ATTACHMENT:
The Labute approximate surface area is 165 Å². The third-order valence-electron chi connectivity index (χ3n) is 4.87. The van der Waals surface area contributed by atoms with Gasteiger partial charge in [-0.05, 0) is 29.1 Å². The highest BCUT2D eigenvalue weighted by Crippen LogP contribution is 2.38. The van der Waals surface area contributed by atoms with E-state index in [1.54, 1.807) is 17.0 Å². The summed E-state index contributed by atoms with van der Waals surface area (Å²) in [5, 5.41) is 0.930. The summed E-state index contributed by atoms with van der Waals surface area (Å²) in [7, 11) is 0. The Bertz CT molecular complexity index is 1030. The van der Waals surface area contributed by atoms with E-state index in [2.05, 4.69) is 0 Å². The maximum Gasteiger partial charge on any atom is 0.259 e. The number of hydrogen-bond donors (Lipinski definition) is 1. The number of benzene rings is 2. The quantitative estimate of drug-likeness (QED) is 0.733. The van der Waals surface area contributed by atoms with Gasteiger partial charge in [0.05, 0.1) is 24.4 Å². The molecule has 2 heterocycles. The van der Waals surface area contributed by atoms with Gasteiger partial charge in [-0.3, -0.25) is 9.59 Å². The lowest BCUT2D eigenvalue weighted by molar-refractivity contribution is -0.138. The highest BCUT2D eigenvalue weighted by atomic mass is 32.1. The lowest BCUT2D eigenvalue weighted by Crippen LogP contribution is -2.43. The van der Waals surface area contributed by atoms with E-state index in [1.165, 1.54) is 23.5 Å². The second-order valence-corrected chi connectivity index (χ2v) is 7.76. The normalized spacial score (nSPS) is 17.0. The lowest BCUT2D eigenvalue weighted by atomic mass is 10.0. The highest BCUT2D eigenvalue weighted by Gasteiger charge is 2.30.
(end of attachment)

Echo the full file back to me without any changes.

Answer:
The Labute approximate surface area is 165 Å². The third-order valence-electron chi connectivity index (χ3n) is 4.87. The van der Waals surface area contributed by atoms with Gasteiger partial charge in [-0.05, 0) is 29.1 Å². The highest BCUT2D eigenvalue weighted by Crippen LogP contribution is 2.38. The van der Waals surface area contributed by atoms with E-state index in [1.54, 1.807) is 17.0 Å². The summed E-state index contributed by atoms with van der Waals surface area (Å²) in [5, 5.41) is 0.930. The summed E-state index contributed by atoms with van der Waals surface area (Å²) in [7, 11) is 0. The Bertz CT molecular complexity index is 1030. The van der Waals surface area contributed by atoms with E-state index in [2.05, 4.69) is 0 Å². The maximum Gasteiger partial charge on any atom is 0.259 e. The number of hydrogen-bond donors (Lipinski definition) is 1. The number of benzene rings is 2. The quantitative estimate of drug-likeness (QED) is 0.733. The van der Waals surface area contributed by atoms with Gasteiger partial charge in [0.05, 0.1) is 24.4 Å². The molecule has 2 heterocycles. The van der Waals surface area contributed by atoms with Gasteiger partial charge in [-0.3, -0.25) is 9.59 Å². The lowest BCUT2D eigenvalue weighted by molar-refractivity contribution is -0.138. The highest BCUT2D eigenvalue weighted by atomic mass is 32.1. The lowest BCUT2D eigenvalue weighted by Crippen LogP contribution is -2.43. The van der Waals surface area contributed by atoms with E-state index in [1.165, 1.54) is 23.5 Å². The second-order valence-corrected chi connectivity index (χ2v) is 7.76. The normalized spacial score (nSPS) is 17.0. The lowest BCUT2D eigenvalue weighted by atomic mass is 10.0. The highest BCUT2D eigenvalue weighted by Gasteiger charge is 2.30.